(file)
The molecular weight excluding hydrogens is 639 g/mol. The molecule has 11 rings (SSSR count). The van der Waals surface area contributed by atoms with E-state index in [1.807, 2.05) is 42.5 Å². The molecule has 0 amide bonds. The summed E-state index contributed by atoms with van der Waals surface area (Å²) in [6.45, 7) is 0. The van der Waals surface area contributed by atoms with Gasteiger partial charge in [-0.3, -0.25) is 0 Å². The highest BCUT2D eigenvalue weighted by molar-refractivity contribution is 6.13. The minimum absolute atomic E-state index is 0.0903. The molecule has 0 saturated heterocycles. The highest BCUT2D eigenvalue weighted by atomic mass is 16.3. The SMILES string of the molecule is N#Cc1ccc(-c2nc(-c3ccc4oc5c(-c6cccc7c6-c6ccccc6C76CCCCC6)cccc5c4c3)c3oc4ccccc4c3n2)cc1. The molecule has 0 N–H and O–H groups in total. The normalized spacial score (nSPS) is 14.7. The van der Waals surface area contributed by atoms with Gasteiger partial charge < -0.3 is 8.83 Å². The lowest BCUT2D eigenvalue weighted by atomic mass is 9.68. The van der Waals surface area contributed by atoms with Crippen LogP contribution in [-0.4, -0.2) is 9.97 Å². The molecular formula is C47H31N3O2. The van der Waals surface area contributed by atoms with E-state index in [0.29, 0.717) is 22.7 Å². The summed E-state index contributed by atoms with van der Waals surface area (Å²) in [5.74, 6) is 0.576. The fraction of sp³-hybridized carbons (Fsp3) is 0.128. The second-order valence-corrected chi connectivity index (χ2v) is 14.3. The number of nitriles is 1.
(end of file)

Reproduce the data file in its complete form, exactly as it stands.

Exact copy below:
The molecular weight excluding hydrogens is 639 g/mol. The molecule has 11 rings (SSSR count). The van der Waals surface area contributed by atoms with E-state index in [1.807, 2.05) is 42.5 Å². The molecule has 0 amide bonds. The summed E-state index contributed by atoms with van der Waals surface area (Å²) in [6.45, 7) is 0. The van der Waals surface area contributed by atoms with Gasteiger partial charge in [-0.3, -0.25) is 0 Å². The highest BCUT2D eigenvalue weighted by molar-refractivity contribution is 6.13. The minimum absolute atomic E-state index is 0.0903. The molecule has 0 saturated heterocycles. The highest BCUT2D eigenvalue weighted by atomic mass is 16.3. The SMILES string of the molecule is N#Cc1ccc(-c2nc(-c3ccc4oc5c(-c6cccc7c6-c6ccccc6C76CCCCC6)cccc5c4c3)c3oc4ccccc4c3n2)cc1. The molecule has 0 N–H and O–H groups in total. The normalized spacial score (nSPS) is 14.7. The van der Waals surface area contributed by atoms with Gasteiger partial charge < -0.3 is 8.83 Å². The lowest BCUT2D eigenvalue weighted by atomic mass is 9.68. The van der Waals surface area contributed by atoms with Crippen LogP contribution in [-0.4, -0.2) is 9.97 Å². The molecular formula is C47H31N3O2. The van der Waals surface area contributed by atoms with E-state index in [0.29, 0.717) is 22.7 Å². The summed E-state index contributed by atoms with van der Waals surface area (Å²) in [5.74, 6) is 0.576. The fraction of sp³-hybridized carbons (Fsp3) is 0.128. The second-order valence-corrected chi connectivity index (χ2v) is 14.3. The number of nitriles is 1.